The audit says a whopping Sh515.7 million was lost through outright theft and double payments made under the National Aids Control Programme.
The amount was ostensibly used to buy food and rations, whose storage or use the audit could not confirm. Some Sh265.7 million of the total amount was paid to Co-op Bank — an action that the audit found to be expressly fraudulent.
“Co-op Bank cannot be a supplier of food and rations and yet the real payees were not disclosed,” the auditors say, adding that the department could not produce payment vouchers to help establish who the bank was instructed to pay.
The remaining Sh249.9 million was paid to four suppliers, including Life Care Medics (Sh201 million), for items that had been procured and paid for through Kenya Medical Supplies Authority (Kemsa).
The auditors have particularly flagged irregularities surrounding the procurement, noting, for instance, that while goods were purportedly purchased and paid for at the ministry headquarters, the same were received and stored in Kemsa warehouses, where a parallel procurement for similar goods had been made, “making it difficult to probe the two and raising the prospects of possible double payments for the same supply.”
The ministry also closed the financial year 2015/16 with Sh2.4 billion pending bills, which the auditors found to have mainly arisen from illegal overspending made in contravention of the Constitution and the Public Finance Management Act.
The auditors say the mountain of pending bills is particularly questionable because the government runs a cash-based accounting system — meaning that accruals or prepayments are not allowed.
“Based on the foregoing, the financial statements presented to the Auditor-General contain material mis-statement of approximately Sh2.4 billion in form of pending bills,” the auditors wrote to Dr Mailu in a separate memo dated October 10, 2016.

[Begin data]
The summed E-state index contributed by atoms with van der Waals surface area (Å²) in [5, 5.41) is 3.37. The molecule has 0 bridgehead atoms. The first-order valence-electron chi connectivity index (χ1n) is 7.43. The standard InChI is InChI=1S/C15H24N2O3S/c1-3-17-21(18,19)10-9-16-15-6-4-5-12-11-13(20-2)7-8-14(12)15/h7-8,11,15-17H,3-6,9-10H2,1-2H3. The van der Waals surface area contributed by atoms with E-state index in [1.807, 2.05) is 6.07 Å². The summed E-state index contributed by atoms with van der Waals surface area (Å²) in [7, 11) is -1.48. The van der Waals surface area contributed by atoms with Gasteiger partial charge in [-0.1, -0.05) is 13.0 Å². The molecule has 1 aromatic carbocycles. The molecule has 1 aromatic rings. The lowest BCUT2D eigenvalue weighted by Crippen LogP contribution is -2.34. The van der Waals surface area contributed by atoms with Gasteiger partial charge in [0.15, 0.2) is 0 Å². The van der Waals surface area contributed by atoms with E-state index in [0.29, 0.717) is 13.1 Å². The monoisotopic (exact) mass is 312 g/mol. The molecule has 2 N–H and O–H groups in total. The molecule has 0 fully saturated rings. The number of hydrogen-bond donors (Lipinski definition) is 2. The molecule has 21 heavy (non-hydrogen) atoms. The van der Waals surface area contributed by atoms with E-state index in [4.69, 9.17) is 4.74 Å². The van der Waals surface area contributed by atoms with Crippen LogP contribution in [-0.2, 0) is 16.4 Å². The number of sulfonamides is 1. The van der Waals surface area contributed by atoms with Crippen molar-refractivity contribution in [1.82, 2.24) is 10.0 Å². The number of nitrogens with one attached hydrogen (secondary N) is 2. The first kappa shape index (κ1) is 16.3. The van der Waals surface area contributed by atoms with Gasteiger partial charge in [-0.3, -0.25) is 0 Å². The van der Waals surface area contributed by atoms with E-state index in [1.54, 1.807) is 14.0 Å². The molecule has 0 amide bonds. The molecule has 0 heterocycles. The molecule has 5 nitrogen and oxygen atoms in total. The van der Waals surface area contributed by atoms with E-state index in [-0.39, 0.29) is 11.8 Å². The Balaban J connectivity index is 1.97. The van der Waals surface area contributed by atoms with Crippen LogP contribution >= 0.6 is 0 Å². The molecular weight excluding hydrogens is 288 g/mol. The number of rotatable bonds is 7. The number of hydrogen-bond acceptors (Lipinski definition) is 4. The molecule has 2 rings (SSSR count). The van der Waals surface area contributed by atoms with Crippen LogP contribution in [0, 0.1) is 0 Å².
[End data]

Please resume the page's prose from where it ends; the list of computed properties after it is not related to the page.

The Sh2.4 billion overspending is captured in a series of transactions running into hundreds of millions of shillings.
The ministry, for instance, spent in excess of Sh413.6 million to construct buildings, partly aided by illegal expansion of authorised allocations by a massive Sh350 million.
The audit says ministry officials manipulated IFMIS to effect the fraudulent transactions where two counties and 10 firms were paid money that the report says was not intended for the allocation.
The payments are classified as arising from unavoidable and unforeseen circumstances — a move the auditors say is suspect.
“Unless there was a disaster rendering people homeless, construction of buildings cannot be classified as unavoidable and unforeseen circumstances and hence the supplementary estimates under this account were contrary to the provisions of the Constitution and PFM Act, 2012,” the audit report says.
The trail of payments is spread countrywide, pulling in Bungoma and Lamu counties which received Sh100 million each, while Lizol Chem Company was paid Sh28.6 million for construction of buildings under the special provision.
Other recipients of the money were Mindray Med Kenya (Sh159 million), Bulecon Associates (Sh42 million) and Mecoy Consultant (Sh37 million).
The report also points to loss of millions of shillings in grants to the Kenya Medical Training Centre (KMTC) where the ministry overspent Sh268.8 million and presented records that were in conflict with the electronic trail available on IFMIS, pointing to fraud.
KMTC’s records show it has pending bills (the cover for overspending) of Sh184 million while the excess expenditure is captured on IFMIS as Sh268.8 million.
“This raises a red flag on possible misappropriation of funds which might have caused the overexpenditure,” the audit says.